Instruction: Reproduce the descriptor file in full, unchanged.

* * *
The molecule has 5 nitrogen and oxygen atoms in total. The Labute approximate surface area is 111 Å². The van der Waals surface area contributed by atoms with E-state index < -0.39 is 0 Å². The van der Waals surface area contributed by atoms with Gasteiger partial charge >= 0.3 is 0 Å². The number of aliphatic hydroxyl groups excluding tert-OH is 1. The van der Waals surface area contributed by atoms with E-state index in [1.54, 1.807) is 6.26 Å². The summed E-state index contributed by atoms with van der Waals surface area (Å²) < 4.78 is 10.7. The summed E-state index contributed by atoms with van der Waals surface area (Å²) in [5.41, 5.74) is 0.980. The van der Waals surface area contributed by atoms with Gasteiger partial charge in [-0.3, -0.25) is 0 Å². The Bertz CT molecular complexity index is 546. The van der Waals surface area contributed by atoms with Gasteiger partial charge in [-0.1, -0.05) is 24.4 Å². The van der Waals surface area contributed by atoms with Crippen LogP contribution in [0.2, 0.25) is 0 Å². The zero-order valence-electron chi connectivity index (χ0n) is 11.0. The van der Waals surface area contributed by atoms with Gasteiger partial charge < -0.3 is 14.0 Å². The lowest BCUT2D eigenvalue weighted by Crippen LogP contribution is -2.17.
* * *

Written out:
The molecule has 5 nitrogen and oxygen atoms in total. The Labute approximate surface area is 111 Å². The van der Waals surface area contributed by atoms with E-state index < -0.39 is 0 Å². The van der Waals surface area contributed by atoms with Gasteiger partial charge >= 0.3 is 0 Å². The number of aliphatic hydroxyl groups excluding tert-OH is 1. The van der Waals surface area contributed by atoms with E-state index in [1.54, 1.807) is 6.26 Å². The summed E-state index contributed by atoms with van der Waals surface area (Å²) < 4.78 is 10.7. The summed E-state index contributed by atoms with van der Waals surface area (Å²) in [5.41, 5.74) is 0.980. The van der Waals surface area contributed by atoms with Gasteiger partial charge in [-0.3, -0.25) is 0 Å². The Bertz CT molecular complexity index is 546. The van der Waals surface area contributed by atoms with Gasteiger partial charge in [-0.1, -0.05) is 24.4 Å². The van der Waals surface area contributed by atoms with Crippen LogP contribution in [0.2, 0.25) is 0 Å². The zero-order valence-electron chi connectivity index (χ0n) is 11.0. The van der Waals surface area contributed by atoms with Gasteiger partial charge < -0.3 is 14.0 Å². The lowest BCUT2D eigenvalue weighted by Crippen LogP contribution is -2.17.